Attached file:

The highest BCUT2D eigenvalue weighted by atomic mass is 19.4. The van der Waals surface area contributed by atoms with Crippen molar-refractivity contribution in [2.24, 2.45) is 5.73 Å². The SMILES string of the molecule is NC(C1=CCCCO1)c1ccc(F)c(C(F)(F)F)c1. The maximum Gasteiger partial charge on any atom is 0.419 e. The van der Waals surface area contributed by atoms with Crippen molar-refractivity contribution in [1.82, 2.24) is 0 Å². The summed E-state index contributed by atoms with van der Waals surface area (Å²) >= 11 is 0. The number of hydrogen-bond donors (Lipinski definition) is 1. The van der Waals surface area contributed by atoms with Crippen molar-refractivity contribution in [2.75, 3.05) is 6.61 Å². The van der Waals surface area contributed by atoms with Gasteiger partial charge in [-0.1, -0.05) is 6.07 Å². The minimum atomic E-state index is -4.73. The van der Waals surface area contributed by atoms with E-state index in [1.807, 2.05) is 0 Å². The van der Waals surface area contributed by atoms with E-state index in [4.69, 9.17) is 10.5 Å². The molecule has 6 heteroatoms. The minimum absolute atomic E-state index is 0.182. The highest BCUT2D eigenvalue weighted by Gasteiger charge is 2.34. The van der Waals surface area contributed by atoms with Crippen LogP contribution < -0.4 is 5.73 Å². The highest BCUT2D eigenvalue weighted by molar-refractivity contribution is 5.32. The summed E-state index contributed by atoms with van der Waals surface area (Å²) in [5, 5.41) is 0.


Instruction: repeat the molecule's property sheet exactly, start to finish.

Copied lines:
The highest BCUT2D eigenvalue weighted by atomic mass is 19.4. The van der Waals surface area contributed by atoms with Crippen molar-refractivity contribution in [2.24, 2.45) is 5.73 Å². The SMILES string of the molecule is NC(C1=CCCCO1)c1ccc(F)c(C(F)(F)F)c1. The maximum Gasteiger partial charge on any atom is 0.419 e. The van der Waals surface area contributed by atoms with Crippen molar-refractivity contribution in [1.82, 2.24) is 0 Å². The summed E-state index contributed by atoms with van der Waals surface area (Å²) >= 11 is 0. The number of hydrogen-bond donors (Lipinski definition) is 1. The van der Waals surface area contributed by atoms with Crippen molar-refractivity contribution in [2.75, 3.05) is 6.61 Å². The van der Waals surface area contributed by atoms with Gasteiger partial charge in [-0.1, -0.05) is 6.07 Å². The minimum atomic E-state index is -4.73. The van der Waals surface area contributed by atoms with E-state index in [1.807, 2.05) is 0 Å². The van der Waals surface area contributed by atoms with E-state index in [4.69, 9.17) is 10.5 Å². The molecule has 6 heteroatoms. The minimum absolute atomic E-state index is 0.182. The highest BCUT2D eigenvalue weighted by Gasteiger charge is 2.34. The van der Waals surface area contributed by atoms with Crippen LogP contribution < -0.4 is 5.73 Å². The highest BCUT2D eigenvalue weighted by molar-refractivity contribution is 5.32. The summed E-state index contributed by atoms with van der Waals surface area (Å²) in [5, 5.41) is 0.